There are so many great phrases in this classic solo. This one deserves attention because of its rhythmic & melodic vitality and its effortless harmonic insinuation. Click below to see the phrase in all 12 keys. However, it is better to practice your ear training by figuring out the lick through melodic extrapolation. Click here to purchase the Charlie Parker Omnibook with its 142 pages of heads & transcribed solos by Bird. Click here to hear a play-along version. (To slow it down or change the key, download the free program “Best Practice.”)
4 thoughts on “ANTHROPOLOGY (Charlie Parker)”
basically anthropology is played at very fast tempo
which pproach practice would you suggest as at this tempo it is not possible to think about the chord changes so i noticed that it is easy to let the fingers feading the gaps and difficult to get rid of some patterns or even things that have been practiced during the years that are part of me.
i know all my scales bebop harmoniques, melodiques….use of chromatisms…
be bop improvisation is a life practice process so I still learning i try to find out new ways to get it better.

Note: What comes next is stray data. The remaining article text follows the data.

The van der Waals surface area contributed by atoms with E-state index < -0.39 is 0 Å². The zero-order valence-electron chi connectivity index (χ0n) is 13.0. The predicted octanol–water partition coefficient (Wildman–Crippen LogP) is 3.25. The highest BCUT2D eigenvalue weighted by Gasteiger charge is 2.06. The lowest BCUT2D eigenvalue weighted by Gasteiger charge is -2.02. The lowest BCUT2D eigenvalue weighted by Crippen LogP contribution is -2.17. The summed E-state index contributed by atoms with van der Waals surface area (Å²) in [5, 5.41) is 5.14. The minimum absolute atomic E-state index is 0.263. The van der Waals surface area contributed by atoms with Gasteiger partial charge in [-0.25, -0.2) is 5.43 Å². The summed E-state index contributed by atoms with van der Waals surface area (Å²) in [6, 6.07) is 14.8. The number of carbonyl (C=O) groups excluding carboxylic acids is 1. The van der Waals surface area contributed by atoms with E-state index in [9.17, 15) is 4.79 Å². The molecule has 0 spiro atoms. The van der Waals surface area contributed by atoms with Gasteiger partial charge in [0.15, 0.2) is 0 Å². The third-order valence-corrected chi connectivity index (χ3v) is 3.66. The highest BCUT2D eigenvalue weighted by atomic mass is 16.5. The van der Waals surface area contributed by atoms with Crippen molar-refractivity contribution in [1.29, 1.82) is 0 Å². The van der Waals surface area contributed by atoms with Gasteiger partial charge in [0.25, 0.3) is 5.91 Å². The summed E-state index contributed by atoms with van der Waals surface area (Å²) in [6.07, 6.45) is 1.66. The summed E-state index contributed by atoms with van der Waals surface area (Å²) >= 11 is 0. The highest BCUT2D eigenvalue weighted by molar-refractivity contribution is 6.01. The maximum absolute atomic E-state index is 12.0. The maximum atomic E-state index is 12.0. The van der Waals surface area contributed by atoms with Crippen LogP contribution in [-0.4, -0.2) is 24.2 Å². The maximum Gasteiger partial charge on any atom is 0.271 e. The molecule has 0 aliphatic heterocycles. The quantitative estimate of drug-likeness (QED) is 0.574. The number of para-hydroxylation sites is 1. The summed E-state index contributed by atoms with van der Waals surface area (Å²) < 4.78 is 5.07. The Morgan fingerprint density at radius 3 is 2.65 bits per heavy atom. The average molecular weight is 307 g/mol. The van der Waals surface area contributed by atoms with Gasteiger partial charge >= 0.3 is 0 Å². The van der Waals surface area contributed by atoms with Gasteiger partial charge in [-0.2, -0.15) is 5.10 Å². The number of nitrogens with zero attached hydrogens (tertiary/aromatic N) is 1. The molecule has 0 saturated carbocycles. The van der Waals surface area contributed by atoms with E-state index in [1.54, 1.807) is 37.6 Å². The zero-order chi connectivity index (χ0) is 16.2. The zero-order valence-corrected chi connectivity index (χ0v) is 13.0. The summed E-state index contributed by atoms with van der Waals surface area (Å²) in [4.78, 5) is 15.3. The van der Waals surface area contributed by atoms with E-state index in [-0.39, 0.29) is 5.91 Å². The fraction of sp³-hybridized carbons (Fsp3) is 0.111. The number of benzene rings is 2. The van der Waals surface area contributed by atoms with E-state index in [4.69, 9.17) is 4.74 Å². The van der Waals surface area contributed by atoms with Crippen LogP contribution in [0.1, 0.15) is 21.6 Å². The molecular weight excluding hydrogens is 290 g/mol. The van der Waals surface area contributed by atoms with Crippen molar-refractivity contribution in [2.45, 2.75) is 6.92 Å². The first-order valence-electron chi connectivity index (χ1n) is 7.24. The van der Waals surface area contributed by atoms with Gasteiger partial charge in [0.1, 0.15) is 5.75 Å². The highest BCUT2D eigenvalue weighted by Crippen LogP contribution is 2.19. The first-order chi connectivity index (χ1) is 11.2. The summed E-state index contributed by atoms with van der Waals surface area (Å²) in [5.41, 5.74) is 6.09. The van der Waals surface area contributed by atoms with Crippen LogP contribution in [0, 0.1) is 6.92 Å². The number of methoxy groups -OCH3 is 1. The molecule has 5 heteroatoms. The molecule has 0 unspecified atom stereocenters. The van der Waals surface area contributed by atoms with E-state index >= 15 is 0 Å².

thanks if you have any suggestions regarding this matter
A wise clinician counselled us to “Practice slow … learn fast.” Type the chord changes into Band In A Box. Practice playing over the changes slowly. After each chorus, speed up the tempo 1 or 2 clicks. It is not very helpful to play too fast at first, because your solo will sound like a robot. You must immerse yourself in an understanding of the tune in order to make an intelligent contribution. Try playing the changes in several keys. In any bebop chart, it is important to note where the II-V-I cadences are and what key each one is in. Since bebop tunes often have internal key changes, i use colored pens to code which section is in which key. If you have the Charlie Parker Omnibook, play thru Bird’s solo as transcribed by Jamie Aebersold so you can better appreciate how Bird conceived of the tune.
Or transcribe the solo yourself. The greats didn’t read the omnibook. It’s not rocket science. It’s discipline. (Which goes for rocket science as well).
Good point, Tommy! Hey, wait, now you’ve got me confused. Rocket science isn’t rocket science? Bird launched a few rockets in his day. As for me, i want to live in a van down by the river. NOT! But seriously, those who have not attempted serious jazz improvisation rarely appreciate the incredible amount of discipline required to master the horn at the level of a player like Bird, Stitt, Mobley, Cannonball, George Coleman, etc. A bigger challenge is to maintain playful joy, while simultaneously practicing with intense discipline year after year.